The House of Representatives voted Wednesday to delay the Environmental Protection Agency’s climate rule for power plants and let state governors opt out of complying. The bill, passed 247-180, is a major blow to the main pillar of President Obama’s effort to reduce the greenhouse gases that cause climate change, although the White House has promised a veto to protect his legacy. The regulation’s enforcement would also be delayed until all court challenges are resolved. The GOP believes that the rule will not withstand judicial review, so the delay is designed to ensure that the regulation never takes effect. –Timothy Cama and Cristina Marcos, The Hill, 25 June 2015
Indiana will not comply with President Barack Obama’s plan to battle climate change by requiring reductions in emissions from coal-fired power plants, Republican Gov. Mike Pence said Wednesday. The proposal as currently written, known as the Clean Power Plan, will make Indiana electricity more expensive and less reliable and hurt economic growth in Indiana and across the nation, Pence wrote in a letter to Obama. Indiana is not the only state to defy the president on the issue. Oklahoma’s Republican Gov. Mary Fallin issued an executive order in April prohibiting her state from developing a plan to reduce its carbon dioxide emission from power plants. —Associated Press, 24 June 2015
The Obama administration’s plan for U.N. climate change talks encountered swift opposition after its release Tuesday, with Republican leaders warning other countries to “proceed with caution” in negotiations with Washington because any deal could be later undone. –Valerie Volcovici, Reuters, 31 March 2015
Germany will scrap plans to raise emissions charges for older coal-fired power stations, bowing to pressure from the power sector which warned that the levy would result in the closure of mines and power plants. The move illustrates the challenge Berlin faces as it attempts to meet its ambitious targets to combat climate change while safeguarding jobs. Despite a shift towards renewable energy, Germany still generates 44 per cent of its electricity from coal. –Jeevan Vasagar, Financial Times, 25 June 2015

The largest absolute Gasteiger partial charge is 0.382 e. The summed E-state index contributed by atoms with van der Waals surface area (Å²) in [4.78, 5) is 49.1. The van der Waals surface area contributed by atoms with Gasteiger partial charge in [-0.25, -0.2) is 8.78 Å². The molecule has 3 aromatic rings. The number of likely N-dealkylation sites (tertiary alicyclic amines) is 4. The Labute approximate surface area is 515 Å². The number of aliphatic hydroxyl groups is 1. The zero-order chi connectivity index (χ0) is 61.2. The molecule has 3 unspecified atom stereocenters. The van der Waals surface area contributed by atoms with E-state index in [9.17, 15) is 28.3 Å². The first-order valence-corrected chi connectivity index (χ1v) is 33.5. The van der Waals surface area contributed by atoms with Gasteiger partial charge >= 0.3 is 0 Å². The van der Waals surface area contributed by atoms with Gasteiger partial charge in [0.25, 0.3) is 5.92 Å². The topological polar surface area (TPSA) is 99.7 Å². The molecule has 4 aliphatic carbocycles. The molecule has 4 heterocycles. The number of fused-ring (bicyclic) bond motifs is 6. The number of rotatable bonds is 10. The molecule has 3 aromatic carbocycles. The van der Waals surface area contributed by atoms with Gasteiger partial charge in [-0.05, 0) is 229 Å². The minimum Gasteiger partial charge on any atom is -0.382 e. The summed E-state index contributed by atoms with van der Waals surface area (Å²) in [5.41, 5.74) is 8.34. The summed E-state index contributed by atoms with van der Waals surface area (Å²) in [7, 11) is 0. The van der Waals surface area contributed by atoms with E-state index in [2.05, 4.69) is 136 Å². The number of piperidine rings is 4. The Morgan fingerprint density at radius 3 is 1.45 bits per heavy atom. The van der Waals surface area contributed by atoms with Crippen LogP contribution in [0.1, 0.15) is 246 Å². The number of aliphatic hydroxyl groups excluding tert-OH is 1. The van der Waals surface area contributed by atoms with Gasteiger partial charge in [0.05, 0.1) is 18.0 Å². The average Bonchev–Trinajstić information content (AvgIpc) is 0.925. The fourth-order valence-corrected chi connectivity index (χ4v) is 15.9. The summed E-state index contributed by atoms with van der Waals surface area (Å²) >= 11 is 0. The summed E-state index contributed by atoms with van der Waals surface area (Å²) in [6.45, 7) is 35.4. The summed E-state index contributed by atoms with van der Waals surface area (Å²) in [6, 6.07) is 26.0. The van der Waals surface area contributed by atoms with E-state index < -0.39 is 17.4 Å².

Expecting opposition from the agri-food sector, the European Union is dropping its plan to put a limit on methane emissions, Irish Times reported. EU countries earlier wanted to include methane, sulphur dioxide, nitrogen oxides, volatile organic compounds, and ammonia as four air pollutants whose emission limits should be implemented. However a “working paper” is no longer including methane and ammonia due to “concerns about possible overlaps with commitments related to greenhouse gas emission reduction targets”. –Vittorio Hernandez, International Business Times, 23 June 2015
A court in the Hague has declared the Dutch government’s climate policy illegal and ordered it to cut its emissions by at least 25 per cent within five years, in a landmark ruling. In the first climate change liability suit brought under human rights and tort law, Judge Hans Hofhuis said that the threat posed by global warming was severe and acknowledged by the Dutch government in international treaties. To cheers from climate campaigners in the court, three judges ruled that government plans to cut emissions by just 14-17 per cent compared to 1990 levels by 2020 were illegal. –Arthur Nelsen, Guardian Sustainable Business, 24th June 2015
The Dutch Government will appeal a far-reaching climate change ruling by the court in The Hague according to cabinet sources. The court ruled yesterday that the government should ensure that CO2 emissions by 2020 is reduced further than the government had planned. The environment secretary yesterday said in an official reaction that the government will study the ruling. However, insiders report that the verdict will be challenged by the government. —De Telegraph, 25 June 2015
Trackback from your site.